Jeffrey Gundlach sees too much of a good thing — in financial markets and in his industry — and he wants no part of it.
The co-founder and chief executive officer of DoubleLine Capital LP says risky assets such as junk bonds and emerging-market debt are overvalued. He’s reducing those positions in DoubleLine funds and investing more in higher-quality credits with less sensitivity to rising interest rates, mindful that doing so may mean he gives up some performance for a while.
What Your Peers Are Reading
Gundlach, 57, says he can’t predict what event or development will trigger a change in investor sentiment. Like Howard Marks, the co-chairman of Oaktree Capital Group LLC, who last month warned that markets had crossed into “too-bullish territory,” Gundlach says it’s better to be cautious now than to hold on until it’s too late.
“If you’re waiting for the catalyst to show itself, you’re going to be selling at a lower price,” he said in a phone interview Monday from DoubleLine’s office in Los Angeles. “This is not the time period where you say, ‘I can buy anything and not worry about the risk of it.’ The time to do that was 18 months ago.”
‘Turning Money Away’
Gundlach is taking a similarly conservative approach to building his eight-year-old firm. While some competitors embrace the mantra “size matters,” he believes there’s a limit to how much DoubleLine can manage well and says the firm may stop marketing altogether once assets reach $150 billion, up from about $110 billion today.
“I’ve actually been turning money away in our institutional business,” Gundlach said. “I don’t want to manage $500 billion. I don’t really want to manage $200 billion.”
That attitude is out of step with an industry that prioritizes asset growth, both as a means to generate more revenue and as a way to defray fixed expenses such as technology and compliance. Janus Capital Group and Aberdeen Asset Management Plc each combined with other firms in part to gain scale. Vanguard Group has more than quadrupled its assets to $4.4 trillion in less than a decade, and in an interview in March, Larry Fink, whose BlackRock Inc. oversees $5.7 trillion, said “scale has become a greater necessity — and for us a greater advantage.”
Bill Gross once managed a single fund with $293 billion in assets, the Pimco Total Return Fund. By comparison, Gundlach, who co-founded DoubleLine in 2009, said he’s debated whether to close the $54 billion DoubleLine Total Return Bond Fund, the firm’s largest, to new money.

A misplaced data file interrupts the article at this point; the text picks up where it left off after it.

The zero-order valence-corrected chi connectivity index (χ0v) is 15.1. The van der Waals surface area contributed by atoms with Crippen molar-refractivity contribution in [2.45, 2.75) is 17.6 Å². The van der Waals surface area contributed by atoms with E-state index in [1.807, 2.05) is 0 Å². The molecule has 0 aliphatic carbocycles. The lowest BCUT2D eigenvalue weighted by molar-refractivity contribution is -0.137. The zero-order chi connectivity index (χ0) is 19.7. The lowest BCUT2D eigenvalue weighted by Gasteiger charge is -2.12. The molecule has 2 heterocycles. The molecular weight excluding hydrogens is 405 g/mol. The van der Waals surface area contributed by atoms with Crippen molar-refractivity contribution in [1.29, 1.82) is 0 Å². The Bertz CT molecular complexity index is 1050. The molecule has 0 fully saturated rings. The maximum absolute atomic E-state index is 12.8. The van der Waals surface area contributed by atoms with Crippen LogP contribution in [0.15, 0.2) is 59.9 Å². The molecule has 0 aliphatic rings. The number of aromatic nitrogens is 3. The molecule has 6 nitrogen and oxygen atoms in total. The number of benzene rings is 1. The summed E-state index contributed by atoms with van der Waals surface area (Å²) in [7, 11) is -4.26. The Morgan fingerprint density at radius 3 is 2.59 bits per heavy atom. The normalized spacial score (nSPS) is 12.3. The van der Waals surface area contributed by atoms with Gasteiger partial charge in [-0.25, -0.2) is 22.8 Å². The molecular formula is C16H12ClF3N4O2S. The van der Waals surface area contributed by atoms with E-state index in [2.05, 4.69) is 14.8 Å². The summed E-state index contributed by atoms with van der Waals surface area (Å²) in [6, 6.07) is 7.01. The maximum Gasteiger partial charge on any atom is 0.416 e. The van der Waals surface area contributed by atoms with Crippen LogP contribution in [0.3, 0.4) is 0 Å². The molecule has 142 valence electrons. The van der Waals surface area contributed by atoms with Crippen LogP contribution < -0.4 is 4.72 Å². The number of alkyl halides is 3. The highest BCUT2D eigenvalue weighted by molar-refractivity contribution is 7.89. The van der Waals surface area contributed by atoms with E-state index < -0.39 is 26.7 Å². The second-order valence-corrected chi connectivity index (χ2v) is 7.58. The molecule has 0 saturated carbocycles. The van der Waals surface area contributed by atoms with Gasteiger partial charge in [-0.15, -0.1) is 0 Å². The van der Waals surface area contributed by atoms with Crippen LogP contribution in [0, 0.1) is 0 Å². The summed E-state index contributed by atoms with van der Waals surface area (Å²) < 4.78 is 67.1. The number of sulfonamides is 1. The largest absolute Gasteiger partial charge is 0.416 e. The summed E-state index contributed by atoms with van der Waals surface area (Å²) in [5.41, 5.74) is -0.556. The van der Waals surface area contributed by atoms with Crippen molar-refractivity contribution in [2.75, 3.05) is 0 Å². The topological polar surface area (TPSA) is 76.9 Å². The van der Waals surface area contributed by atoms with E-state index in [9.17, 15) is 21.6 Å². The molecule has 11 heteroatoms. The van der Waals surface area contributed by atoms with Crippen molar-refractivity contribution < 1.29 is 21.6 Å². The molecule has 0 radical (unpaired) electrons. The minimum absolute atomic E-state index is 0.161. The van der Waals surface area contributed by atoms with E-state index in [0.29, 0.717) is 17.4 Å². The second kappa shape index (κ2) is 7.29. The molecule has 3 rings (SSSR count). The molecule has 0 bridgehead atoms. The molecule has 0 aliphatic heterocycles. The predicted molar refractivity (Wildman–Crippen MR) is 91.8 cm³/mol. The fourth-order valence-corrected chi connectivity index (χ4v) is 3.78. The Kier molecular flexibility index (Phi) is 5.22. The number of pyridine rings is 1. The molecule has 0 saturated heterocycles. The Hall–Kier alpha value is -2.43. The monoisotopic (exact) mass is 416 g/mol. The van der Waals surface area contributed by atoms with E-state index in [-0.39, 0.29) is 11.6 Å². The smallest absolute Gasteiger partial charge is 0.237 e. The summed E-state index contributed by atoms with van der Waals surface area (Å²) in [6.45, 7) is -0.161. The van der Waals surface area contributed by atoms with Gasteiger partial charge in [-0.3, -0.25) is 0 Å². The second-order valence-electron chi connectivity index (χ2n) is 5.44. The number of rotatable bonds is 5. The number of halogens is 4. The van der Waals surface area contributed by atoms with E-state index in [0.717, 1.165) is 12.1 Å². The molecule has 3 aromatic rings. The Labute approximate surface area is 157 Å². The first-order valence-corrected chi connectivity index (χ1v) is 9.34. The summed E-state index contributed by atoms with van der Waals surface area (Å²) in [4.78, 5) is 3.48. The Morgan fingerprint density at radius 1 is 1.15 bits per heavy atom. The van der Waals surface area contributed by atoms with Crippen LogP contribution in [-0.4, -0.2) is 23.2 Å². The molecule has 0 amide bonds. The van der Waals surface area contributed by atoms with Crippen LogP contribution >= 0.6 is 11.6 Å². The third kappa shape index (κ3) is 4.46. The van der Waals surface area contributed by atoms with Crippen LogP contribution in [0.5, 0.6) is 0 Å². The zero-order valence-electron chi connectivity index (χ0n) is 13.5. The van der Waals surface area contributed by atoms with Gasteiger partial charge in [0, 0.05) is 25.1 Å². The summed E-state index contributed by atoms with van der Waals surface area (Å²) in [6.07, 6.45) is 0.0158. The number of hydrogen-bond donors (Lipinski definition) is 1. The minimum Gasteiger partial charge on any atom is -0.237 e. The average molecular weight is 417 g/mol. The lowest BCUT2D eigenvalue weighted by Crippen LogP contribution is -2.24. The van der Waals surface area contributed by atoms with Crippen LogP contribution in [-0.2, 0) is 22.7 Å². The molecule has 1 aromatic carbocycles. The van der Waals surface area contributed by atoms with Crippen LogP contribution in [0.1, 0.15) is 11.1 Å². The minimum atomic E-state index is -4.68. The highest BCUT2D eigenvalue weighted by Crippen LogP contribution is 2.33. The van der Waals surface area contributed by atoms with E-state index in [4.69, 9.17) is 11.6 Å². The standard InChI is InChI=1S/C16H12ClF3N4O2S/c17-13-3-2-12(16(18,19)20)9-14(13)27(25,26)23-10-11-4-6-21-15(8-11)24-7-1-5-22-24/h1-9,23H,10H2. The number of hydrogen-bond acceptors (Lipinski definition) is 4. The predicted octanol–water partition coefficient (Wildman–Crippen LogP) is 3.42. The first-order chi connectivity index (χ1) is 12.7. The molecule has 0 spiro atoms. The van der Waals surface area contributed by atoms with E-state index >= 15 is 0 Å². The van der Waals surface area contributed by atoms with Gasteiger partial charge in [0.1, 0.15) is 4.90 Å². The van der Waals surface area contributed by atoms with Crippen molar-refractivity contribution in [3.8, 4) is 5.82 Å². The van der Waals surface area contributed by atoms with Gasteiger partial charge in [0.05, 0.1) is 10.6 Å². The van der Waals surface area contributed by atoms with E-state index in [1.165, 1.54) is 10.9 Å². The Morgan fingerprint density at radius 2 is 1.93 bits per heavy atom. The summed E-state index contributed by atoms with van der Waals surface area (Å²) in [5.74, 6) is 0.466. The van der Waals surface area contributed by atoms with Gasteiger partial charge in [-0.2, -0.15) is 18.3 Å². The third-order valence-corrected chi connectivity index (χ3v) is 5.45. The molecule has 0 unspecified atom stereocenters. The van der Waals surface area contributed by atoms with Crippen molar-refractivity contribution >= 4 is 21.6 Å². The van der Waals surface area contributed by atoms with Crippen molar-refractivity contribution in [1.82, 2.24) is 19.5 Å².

“We can’t do $100 billion in the Total Return Bond Fund,” he said. “The market isn’t big enough for our style, the things we invest in.”
That fund has invested largely in mortgage-backed securities and returned 3.5 percent annually for the past five years, outperforming 92 percent of its peers as measured by Bloomberg. In 2016 it trailed the benchmark Bloomberg Barclays US Aggregate bond index for the first time, a lag Gundlach said was mostly because the fund doesn’t invest in corporate debt.
He also said a decline in the Total Return Bond Fund’s assets from $62 billion last September, traditionally seen as a warning sign, reflects a decision to concentrate less on a single product. While other firms discounted fees to lure more investors, DoubleLine sought instead to attract assets to its other funds, including the Core Fixed Income and Shiller Enhanced CAPE, both co-managed by the firm’s deputy chief investment officer, Jeffrey Sherman.
“I don’t want one $150 billion fund, I want 10 $15 billion funds. A diversified business,” Gundlach said in the interview. “We lose business because our fees are too high and I say, ‘Fine, that’s a way of regulating growth.’”
DoubleLine has adapted the “smart beta” programmatic approach to investing in stocks, first used in the Shiller CAPE fund, to a similar product for European markets, and Gundlach said the next step may be a global stock fund.